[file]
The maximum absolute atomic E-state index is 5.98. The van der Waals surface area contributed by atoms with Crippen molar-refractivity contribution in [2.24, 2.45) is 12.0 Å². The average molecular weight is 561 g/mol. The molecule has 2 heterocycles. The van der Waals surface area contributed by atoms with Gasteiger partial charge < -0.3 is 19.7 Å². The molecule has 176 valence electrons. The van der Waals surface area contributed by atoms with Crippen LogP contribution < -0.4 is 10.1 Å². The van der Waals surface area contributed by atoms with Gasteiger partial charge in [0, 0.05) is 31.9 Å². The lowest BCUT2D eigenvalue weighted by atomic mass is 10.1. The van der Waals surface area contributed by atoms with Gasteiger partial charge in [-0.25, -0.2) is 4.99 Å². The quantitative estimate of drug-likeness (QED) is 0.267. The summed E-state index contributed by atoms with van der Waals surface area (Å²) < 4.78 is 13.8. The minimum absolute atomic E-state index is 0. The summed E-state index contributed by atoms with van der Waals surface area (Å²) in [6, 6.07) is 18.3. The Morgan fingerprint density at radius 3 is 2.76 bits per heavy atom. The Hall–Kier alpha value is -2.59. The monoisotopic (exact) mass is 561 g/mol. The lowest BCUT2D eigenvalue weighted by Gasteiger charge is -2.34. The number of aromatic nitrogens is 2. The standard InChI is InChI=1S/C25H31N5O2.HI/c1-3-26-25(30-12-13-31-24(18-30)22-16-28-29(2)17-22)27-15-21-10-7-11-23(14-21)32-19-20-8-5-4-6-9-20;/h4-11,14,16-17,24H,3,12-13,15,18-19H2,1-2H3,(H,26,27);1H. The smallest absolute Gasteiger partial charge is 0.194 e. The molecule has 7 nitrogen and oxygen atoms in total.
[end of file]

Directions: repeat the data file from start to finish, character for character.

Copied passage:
The maximum absolute atomic E-state index is 5.98. The van der Waals surface area contributed by atoms with Crippen molar-refractivity contribution in [2.24, 2.45) is 12.0 Å². The average molecular weight is 561 g/mol. The molecule has 2 heterocycles. The van der Waals surface area contributed by atoms with Gasteiger partial charge < -0.3 is 19.7 Å². The molecule has 176 valence electrons. The van der Waals surface area contributed by atoms with Crippen LogP contribution < -0.4 is 10.1 Å². The van der Waals surface area contributed by atoms with Gasteiger partial charge in [0, 0.05) is 31.9 Å². The lowest BCUT2D eigenvalue weighted by atomic mass is 10.1. The van der Waals surface area contributed by atoms with Gasteiger partial charge in [-0.25, -0.2) is 4.99 Å². The quantitative estimate of drug-likeness (QED) is 0.267. The summed E-state index contributed by atoms with van der Waals surface area (Å²) < 4.78 is 13.8. The minimum absolute atomic E-state index is 0. The summed E-state index contributed by atoms with van der Waals surface area (Å²) in [6, 6.07) is 18.3. The Morgan fingerprint density at radius 3 is 2.76 bits per heavy atom. The Hall–Kier alpha value is -2.59. The monoisotopic (exact) mass is 561 g/mol. The lowest BCUT2D eigenvalue weighted by Gasteiger charge is -2.34. The number of aromatic nitrogens is 2. The standard InChI is InChI=1S/C25H31N5O2.HI/c1-3-26-25(30-12-13-31-24(18-30)22-16-28-29(2)17-22)27-15-21-10-7-11-23(14-21)32-19-20-8-5-4-6-9-20;/h4-11,14,16-17,24H,3,12-13,15,18-19H2,1-2H3,(H,26,27);1H. The smallest absolute Gasteiger partial charge is 0.194 e. The molecule has 7 nitrogen and oxygen atoms in total.